How to Pickle Harvest Season Produce in a Hurry

Thinking about getting into pickling? Learn how to pickle harvest season produce in a hurry. From cucumbers to beets to caper leaves, our chef Mark Rohrmeier literally pickles everything under the Petaluma sun. beets He's so enamored by the process, he's even been known to plan entire meals around a pickle to both savor the season a little longer, and to add a bright, zesty counterpoint to meats, fish and cheeses. Plating Pink Pickles Here's a simple recipe for his refrigerator pickles that can be adapted to other veggies such as beans, cauliflower, carrots and peppers.


1 C. water

1 C. white or apple cider vinegar

1/2 C. sugar

1/4 C. kosher salt

DirectionsPickled cucumbers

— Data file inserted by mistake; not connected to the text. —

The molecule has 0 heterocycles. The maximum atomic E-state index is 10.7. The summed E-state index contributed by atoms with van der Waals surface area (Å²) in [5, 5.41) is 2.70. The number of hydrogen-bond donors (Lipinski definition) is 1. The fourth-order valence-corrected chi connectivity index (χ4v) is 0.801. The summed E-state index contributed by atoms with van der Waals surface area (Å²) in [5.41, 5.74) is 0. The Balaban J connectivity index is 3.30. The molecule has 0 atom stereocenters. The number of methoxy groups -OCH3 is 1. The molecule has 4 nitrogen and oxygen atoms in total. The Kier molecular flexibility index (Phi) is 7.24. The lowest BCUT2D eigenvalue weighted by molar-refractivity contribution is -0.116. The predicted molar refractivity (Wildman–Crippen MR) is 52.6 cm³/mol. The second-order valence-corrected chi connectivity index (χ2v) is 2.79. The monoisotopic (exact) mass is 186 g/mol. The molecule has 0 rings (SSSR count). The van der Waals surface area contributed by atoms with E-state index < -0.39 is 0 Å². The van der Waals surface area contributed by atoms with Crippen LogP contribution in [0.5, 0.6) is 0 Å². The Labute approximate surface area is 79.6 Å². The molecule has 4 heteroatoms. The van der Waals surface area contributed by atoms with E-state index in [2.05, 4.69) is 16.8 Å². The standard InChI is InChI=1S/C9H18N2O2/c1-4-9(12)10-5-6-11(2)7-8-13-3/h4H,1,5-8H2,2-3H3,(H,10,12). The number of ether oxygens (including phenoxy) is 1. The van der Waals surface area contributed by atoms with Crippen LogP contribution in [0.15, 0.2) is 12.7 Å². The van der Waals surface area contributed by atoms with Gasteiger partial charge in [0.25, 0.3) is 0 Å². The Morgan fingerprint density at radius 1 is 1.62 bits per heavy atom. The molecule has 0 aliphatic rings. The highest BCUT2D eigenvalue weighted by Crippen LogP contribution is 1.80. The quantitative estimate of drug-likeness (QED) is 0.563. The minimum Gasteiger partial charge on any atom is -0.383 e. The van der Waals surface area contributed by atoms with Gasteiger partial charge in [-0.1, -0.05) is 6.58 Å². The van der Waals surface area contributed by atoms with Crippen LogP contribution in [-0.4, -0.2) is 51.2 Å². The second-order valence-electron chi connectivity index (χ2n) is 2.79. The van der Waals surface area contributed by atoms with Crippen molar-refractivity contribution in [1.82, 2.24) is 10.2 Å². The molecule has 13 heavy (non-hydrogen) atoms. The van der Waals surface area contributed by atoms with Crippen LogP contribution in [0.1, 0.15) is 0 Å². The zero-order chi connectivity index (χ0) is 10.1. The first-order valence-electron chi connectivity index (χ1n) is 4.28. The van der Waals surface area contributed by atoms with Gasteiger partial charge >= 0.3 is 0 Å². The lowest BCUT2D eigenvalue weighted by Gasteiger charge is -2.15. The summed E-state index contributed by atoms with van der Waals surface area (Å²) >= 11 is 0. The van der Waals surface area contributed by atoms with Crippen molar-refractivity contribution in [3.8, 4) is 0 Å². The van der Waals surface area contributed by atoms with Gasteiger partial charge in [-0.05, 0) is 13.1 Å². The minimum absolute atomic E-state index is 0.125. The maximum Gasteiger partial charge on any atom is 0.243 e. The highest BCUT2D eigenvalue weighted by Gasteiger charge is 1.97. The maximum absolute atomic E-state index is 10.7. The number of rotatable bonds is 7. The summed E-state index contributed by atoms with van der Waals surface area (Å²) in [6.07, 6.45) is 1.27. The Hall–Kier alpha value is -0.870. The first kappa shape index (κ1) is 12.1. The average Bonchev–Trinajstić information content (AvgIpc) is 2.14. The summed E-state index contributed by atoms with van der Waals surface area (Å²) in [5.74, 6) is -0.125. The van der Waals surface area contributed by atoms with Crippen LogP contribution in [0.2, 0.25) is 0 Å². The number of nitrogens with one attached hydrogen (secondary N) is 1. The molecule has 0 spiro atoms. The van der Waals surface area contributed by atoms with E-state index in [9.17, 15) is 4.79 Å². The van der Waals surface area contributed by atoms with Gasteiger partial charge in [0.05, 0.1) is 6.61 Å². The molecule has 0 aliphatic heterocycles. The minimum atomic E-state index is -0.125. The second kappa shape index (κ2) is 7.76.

Prepare brine by combining all ingredients in a medium saucepan over medium high heat until sugar and salt are dissolved.

For cucumbers: Slice thinly and pack into a clean Mason jar. Pour hot pickling liquid to cover cukes. Screw on two-piece lid and let jar sit out until cool. Refrigerate to chill before serving. Optional variation - layer the cucumbers with sliced onions, add 1 teaspoon of turmeric, 1 whole hot pepper or dried chili flakes when you pack jar.IMG_4241 For beets: Roast beets, peel and slice thinly. Pack into a clean Mason jar and pour hot pickling liquid to cover. Screw on two-piece lid and let sit out until cool. Refrigerate for 3 days. Optional variation - layer the beets with onions, hot pepper and any combination of star anise, cinnamon stick and a few allspice berries. Keep quick pickles refrigerated between serving and enjoy within 10 days. For your pickling pleasure, find organic, seasonal vegetables each Friday afternoon in our San Francisco Ferry Building shop.